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Film Review: The 40-Year-Old Version

12 October 20 words: Katie Green

Winner of the Sundance Directing award, Radha Blank directs, writes and stars in this semi-autobiographical piece based on a struggling playwright going through a midlife crisis.

Director: Radha Blank
Starring: Radha Blank, Peter Kim, Oswin Benjamin
Running time: 129 minutes

Shot in black and white, we are introduced to a darkened room - and there lies Radha. Moaning and groaning in bed, she goes about her life as normal, everyday the same. We soon learn she is a has-been playwright and was previously in the “30 under 30” list. However, soon approaching 40, she is a teacher of a school theatre group and it soon becomes obvious to us she is going through a midlife crisis. 

Alongside her is her childhood best friend Archie, who is not only her emotional support but is also there to try and find her opportunities to get her next big break. After a bad night at a party, she suddenly hears a beat and from there, she takes a complete turn in her career towards wanting to become a rapper.

The 40-Year-Old Version promotes the idea that for someone like Radha, who feels as if they have no hope or no creative outlet, there is always hope - even though they may feel stuck - and there might be something that you might do something you wouldn’t expect to do.

Radha Blank has clearly thought smartly about the direction of this film

Although this film is shown through black and white, I feel as if this mirrors what Radha is feeling both internally and externally. It is clear she is having a midlife crisis, and to us as viewers we feel this due to the darkened and dull screening. Even if this black and white filming wasn't intended to represent her mood and feeling, I feel as on another level it is possibly showing how she feels stuck and that her talent is possibly over shadowed. This smart direction from Radha Blank is a move only a few directors would make today.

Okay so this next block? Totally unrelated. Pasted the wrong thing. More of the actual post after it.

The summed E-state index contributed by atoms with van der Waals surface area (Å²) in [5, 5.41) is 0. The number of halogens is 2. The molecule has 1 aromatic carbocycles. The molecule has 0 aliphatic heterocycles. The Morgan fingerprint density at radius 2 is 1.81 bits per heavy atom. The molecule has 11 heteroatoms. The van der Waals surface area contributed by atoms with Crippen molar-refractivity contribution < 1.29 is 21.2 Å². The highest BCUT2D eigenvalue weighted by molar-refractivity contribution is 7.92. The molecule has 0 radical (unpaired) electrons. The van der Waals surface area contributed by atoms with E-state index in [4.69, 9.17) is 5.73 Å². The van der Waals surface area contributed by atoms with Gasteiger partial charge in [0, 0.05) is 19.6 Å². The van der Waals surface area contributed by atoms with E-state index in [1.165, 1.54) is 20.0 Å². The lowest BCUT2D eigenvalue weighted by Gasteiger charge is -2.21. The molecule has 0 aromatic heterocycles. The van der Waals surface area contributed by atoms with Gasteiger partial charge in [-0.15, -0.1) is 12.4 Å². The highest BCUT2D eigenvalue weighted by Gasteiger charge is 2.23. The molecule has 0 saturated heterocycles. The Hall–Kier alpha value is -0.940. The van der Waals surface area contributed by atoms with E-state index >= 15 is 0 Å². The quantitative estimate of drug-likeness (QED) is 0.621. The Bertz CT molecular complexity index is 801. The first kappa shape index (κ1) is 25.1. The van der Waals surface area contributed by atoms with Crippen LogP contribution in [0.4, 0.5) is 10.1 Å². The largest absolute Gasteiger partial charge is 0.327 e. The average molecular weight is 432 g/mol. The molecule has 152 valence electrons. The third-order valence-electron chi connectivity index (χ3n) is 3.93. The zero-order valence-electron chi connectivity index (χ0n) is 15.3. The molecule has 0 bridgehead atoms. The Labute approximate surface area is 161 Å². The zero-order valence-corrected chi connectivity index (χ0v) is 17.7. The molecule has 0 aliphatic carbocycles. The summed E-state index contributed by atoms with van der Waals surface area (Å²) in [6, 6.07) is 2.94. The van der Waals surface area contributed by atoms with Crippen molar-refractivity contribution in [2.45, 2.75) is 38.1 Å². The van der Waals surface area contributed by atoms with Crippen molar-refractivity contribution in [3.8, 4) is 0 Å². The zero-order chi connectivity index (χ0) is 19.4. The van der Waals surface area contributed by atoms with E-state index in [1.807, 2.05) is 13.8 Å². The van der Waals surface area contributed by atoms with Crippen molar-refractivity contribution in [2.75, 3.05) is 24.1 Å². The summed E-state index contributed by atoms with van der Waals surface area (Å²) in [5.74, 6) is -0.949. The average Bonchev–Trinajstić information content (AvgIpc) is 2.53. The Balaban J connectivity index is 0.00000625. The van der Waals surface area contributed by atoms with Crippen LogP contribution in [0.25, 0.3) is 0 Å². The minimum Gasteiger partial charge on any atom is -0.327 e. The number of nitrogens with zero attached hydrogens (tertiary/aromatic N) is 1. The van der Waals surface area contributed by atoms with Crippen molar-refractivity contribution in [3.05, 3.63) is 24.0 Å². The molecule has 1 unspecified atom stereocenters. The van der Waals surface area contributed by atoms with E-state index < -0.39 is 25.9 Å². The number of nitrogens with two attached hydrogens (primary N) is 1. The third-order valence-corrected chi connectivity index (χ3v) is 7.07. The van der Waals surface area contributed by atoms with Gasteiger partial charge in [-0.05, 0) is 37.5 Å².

As Blank is responsible for all directive aspects of the film, she also clearly chose a fitting and suitable cast to the plot - especially in terms of one of her students Rosa. She may not be one of the main characters, but as a minor character her presence on screen is still significant as it brings the comedic mix to the plot. Rosa is very fond of her teacher. She is an independent teenager who isn’t afraid to speak her mind and I believe audiences will become fond of her as well due to her funny, witty short lines.

Perhaps the only downfall to this film is the beginning. Before watching it, I will admit knowing it was in black and white, it made me wonder if I was going to enjoy watching it. The start of the film is slow, and it takes a while to get into the flow. The lack of dialogue – alongside awkward silences – makes it difficult to get into the plot and understand what is going on.

However, Radha Blank has clearly thought smartly about the direction of this film. The 40-Year-Old Version covers many genres - drama, romance, comedy - and is definitely worth the watch.

Did you know? Blank said her character in the film is “about 65% me”. She originally conceived the project as an episodic series, but reworked the idea into a feature film following the death of her mother in order to express her grief through the story.

The 40-Year-Old Version is now on Netflix

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